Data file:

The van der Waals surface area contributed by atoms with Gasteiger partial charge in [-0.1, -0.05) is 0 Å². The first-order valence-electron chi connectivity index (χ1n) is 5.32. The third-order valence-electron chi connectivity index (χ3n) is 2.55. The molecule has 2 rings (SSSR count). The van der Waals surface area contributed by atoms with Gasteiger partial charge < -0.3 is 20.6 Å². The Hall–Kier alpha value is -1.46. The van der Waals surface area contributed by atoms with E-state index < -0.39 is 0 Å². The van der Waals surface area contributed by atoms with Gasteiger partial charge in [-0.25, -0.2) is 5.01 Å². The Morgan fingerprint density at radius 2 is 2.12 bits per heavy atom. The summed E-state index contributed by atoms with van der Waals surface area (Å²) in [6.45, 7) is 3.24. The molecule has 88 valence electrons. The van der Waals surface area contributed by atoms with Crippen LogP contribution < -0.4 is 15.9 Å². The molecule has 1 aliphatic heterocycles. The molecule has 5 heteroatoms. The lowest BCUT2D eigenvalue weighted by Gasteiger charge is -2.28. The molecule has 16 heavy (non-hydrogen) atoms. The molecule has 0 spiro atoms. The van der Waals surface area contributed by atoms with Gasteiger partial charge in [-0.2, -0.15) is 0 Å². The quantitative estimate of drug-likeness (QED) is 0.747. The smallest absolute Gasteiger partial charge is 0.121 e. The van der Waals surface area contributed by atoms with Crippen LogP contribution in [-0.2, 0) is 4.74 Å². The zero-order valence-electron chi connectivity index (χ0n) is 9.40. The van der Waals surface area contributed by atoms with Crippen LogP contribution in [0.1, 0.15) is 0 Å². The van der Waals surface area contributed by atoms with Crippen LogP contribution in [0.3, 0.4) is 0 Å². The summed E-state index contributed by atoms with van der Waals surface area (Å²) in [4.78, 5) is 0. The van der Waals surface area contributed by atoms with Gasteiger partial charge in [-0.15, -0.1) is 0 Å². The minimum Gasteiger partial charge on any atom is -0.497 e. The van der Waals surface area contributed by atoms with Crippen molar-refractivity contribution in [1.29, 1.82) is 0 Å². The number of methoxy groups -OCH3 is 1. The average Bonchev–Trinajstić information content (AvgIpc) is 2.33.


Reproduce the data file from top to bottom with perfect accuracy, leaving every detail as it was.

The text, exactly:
The van der Waals surface area contributed by atoms with Gasteiger partial charge in [-0.1, -0.05) is 0 Å². The first-order valence-electron chi connectivity index (χ1n) is 5.32. The third-order valence-electron chi connectivity index (χ3n) is 2.55. The molecule has 2 rings (SSSR count). The van der Waals surface area contributed by atoms with Gasteiger partial charge < -0.3 is 20.6 Å². The Hall–Kier alpha value is -1.46. The van der Waals surface area contributed by atoms with E-state index < -0.39 is 0 Å². The van der Waals surface area contributed by atoms with Gasteiger partial charge in [-0.25, -0.2) is 5.01 Å². The Morgan fingerprint density at radius 2 is 2.12 bits per heavy atom. The summed E-state index contributed by atoms with van der Waals surface area (Å²) in [6.45, 7) is 3.24. The molecule has 88 valence electrons. The van der Waals surface area contributed by atoms with Crippen LogP contribution < -0.4 is 15.9 Å². The molecule has 1 aliphatic heterocycles. The molecule has 5 heteroatoms. The lowest BCUT2D eigenvalue weighted by Gasteiger charge is -2.28. The molecule has 16 heavy (non-hydrogen) atoms. The molecule has 0 spiro atoms. The van der Waals surface area contributed by atoms with Gasteiger partial charge in [-0.2, -0.15) is 0 Å². The quantitative estimate of drug-likeness (QED) is 0.747. The smallest absolute Gasteiger partial charge is 0.121 e. The van der Waals surface area contributed by atoms with Crippen LogP contribution in [-0.2, 0) is 4.74 Å². The zero-order valence-electron chi connectivity index (χ0n) is 9.40. The van der Waals surface area contributed by atoms with Crippen LogP contribution in [0.1, 0.15) is 0 Å². The van der Waals surface area contributed by atoms with Crippen LogP contribution in [0.3, 0.4) is 0 Å². The summed E-state index contributed by atoms with van der Waals surface area (Å²) in [4.78, 5) is 0. The van der Waals surface area contributed by atoms with Gasteiger partial charge in [-0.15, -0.1) is 0 Å². The minimum Gasteiger partial charge on any atom is -0.497 e. The van der Waals surface area contributed by atoms with Crippen molar-refractivity contribution in [1.29, 1.82) is 0 Å². The number of methoxy groups -OCH3 is 1. The average Bonchev–Trinajstić information content (AvgIpc) is 2.33.